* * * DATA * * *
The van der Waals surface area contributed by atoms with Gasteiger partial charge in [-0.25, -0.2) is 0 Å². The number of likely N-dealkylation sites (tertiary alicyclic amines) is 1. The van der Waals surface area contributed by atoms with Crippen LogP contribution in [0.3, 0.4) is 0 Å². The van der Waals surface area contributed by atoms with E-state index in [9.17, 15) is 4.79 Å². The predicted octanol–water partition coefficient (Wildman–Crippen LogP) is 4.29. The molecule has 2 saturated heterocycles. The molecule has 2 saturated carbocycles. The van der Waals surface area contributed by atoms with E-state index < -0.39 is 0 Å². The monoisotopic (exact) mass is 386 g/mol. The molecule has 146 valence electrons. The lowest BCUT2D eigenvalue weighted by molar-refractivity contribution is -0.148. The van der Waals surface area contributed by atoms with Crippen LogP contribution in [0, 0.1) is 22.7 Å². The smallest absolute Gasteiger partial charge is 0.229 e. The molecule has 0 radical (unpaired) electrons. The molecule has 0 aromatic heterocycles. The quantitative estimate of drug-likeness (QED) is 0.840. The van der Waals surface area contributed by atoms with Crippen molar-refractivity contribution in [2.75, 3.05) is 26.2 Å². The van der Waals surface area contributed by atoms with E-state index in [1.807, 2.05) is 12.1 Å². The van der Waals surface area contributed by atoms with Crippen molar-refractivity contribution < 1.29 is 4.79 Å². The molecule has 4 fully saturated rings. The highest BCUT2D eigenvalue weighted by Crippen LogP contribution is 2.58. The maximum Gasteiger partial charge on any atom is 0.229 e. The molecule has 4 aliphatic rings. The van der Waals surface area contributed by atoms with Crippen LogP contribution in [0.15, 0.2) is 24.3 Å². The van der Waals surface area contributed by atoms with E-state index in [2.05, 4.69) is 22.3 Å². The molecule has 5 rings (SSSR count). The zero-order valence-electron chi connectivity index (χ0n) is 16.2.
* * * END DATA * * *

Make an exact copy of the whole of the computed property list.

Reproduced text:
The van der Waals surface area contributed by atoms with Gasteiger partial charge in [-0.25, -0.2) is 0 Å². The number of likely N-dealkylation sites (tertiary alicyclic amines) is 1. The van der Waals surface area contributed by atoms with Crippen LogP contribution in [0.3, 0.4) is 0 Å². The van der Waals surface area contributed by atoms with E-state index in [9.17, 15) is 4.79 Å². The predicted octanol–water partition coefficient (Wildman–Crippen LogP) is 4.29. The molecule has 2 saturated heterocycles. The molecule has 2 saturated carbocycles. The van der Waals surface area contributed by atoms with E-state index < -0.39 is 0 Å². The monoisotopic (exact) mass is 386 g/mol. The molecule has 146 valence electrons. The lowest BCUT2D eigenvalue weighted by molar-refractivity contribution is -0.148. The van der Waals surface area contributed by atoms with Crippen LogP contribution in [0, 0.1) is 22.7 Å². The smallest absolute Gasteiger partial charge is 0.229 e. The molecule has 0 radical (unpaired) electrons. The molecule has 0 aromatic heterocycles. The quantitative estimate of drug-likeness (QED) is 0.840. The van der Waals surface area contributed by atoms with Crippen molar-refractivity contribution in [2.75, 3.05) is 26.2 Å². The van der Waals surface area contributed by atoms with E-state index in [1.807, 2.05) is 12.1 Å². The van der Waals surface area contributed by atoms with Crippen molar-refractivity contribution < 1.29 is 4.79 Å². The molecule has 4 fully saturated rings. The highest BCUT2D eigenvalue weighted by Crippen LogP contribution is 2.58. The maximum Gasteiger partial charge on any atom is 0.229 e. The molecule has 4 aliphatic rings. The van der Waals surface area contributed by atoms with Crippen LogP contribution in [0.15, 0.2) is 24.3 Å². The van der Waals surface area contributed by atoms with E-state index in [2.05, 4.69) is 22.3 Å². The molecule has 5 rings (SSSR count). The zero-order valence-electron chi connectivity index (χ0n) is 16.2.